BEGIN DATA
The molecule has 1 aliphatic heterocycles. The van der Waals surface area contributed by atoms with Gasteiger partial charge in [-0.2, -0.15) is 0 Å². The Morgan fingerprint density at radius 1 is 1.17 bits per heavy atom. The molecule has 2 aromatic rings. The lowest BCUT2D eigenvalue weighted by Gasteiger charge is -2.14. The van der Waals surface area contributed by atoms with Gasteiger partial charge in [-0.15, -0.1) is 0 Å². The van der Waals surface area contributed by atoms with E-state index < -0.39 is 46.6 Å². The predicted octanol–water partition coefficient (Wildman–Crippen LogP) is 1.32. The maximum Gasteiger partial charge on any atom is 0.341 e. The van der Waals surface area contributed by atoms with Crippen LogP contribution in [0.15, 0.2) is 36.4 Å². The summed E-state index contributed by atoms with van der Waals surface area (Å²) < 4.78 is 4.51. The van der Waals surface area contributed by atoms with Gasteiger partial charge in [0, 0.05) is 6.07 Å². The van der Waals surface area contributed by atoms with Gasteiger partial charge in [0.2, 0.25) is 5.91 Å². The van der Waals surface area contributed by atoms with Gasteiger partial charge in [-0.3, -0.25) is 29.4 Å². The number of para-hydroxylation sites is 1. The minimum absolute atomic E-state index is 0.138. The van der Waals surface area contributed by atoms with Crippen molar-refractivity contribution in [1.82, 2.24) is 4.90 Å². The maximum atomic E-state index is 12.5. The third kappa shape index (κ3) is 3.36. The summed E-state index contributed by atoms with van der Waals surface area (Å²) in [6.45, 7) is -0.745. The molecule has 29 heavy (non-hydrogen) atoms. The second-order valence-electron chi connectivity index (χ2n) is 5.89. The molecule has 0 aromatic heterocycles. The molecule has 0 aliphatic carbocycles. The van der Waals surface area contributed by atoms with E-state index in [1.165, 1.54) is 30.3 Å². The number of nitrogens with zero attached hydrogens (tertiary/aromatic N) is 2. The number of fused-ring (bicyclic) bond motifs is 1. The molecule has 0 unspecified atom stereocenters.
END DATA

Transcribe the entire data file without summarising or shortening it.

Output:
The molecule has 1 aliphatic heterocycles. The van der Waals surface area contributed by atoms with Gasteiger partial charge in [-0.2, -0.15) is 0 Å². The Morgan fingerprint density at radius 1 is 1.17 bits per heavy atom. The molecule has 2 aromatic rings. The lowest BCUT2D eigenvalue weighted by Gasteiger charge is -2.14. The van der Waals surface area contributed by atoms with Gasteiger partial charge in [-0.15, -0.1) is 0 Å². The van der Waals surface area contributed by atoms with E-state index < -0.39 is 46.6 Å². The predicted octanol–water partition coefficient (Wildman–Crippen LogP) is 1.32. The maximum Gasteiger partial charge on any atom is 0.341 e. The van der Waals surface area contributed by atoms with Crippen LogP contribution in [0.15, 0.2) is 36.4 Å². The summed E-state index contributed by atoms with van der Waals surface area (Å²) < 4.78 is 4.51. The van der Waals surface area contributed by atoms with Gasteiger partial charge in [0, 0.05) is 6.07 Å². The van der Waals surface area contributed by atoms with Gasteiger partial charge in [0.2, 0.25) is 5.91 Å². The van der Waals surface area contributed by atoms with Gasteiger partial charge in [-0.3, -0.25) is 29.4 Å². The number of para-hydroxylation sites is 1. The minimum absolute atomic E-state index is 0.138. The van der Waals surface area contributed by atoms with Crippen molar-refractivity contribution in [1.82, 2.24) is 4.90 Å². The maximum atomic E-state index is 12.5. The third kappa shape index (κ3) is 3.36. The summed E-state index contributed by atoms with van der Waals surface area (Å²) in [6.45, 7) is -0.745. The molecule has 29 heavy (non-hydrogen) atoms. The second-order valence-electron chi connectivity index (χ2n) is 5.89. The molecule has 0 aromatic heterocycles. The molecule has 0 aliphatic carbocycles. The van der Waals surface area contributed by atoms with E-state index in [1.165, 1.54) is 30.3 Å². The number of nitrogens with zero attached hydrogens (tertiary/aromatic N) is 2. The number of fused-ring (bicyclic) bond motifs is 1. The molecule has 0 unspecified atom stereocenters.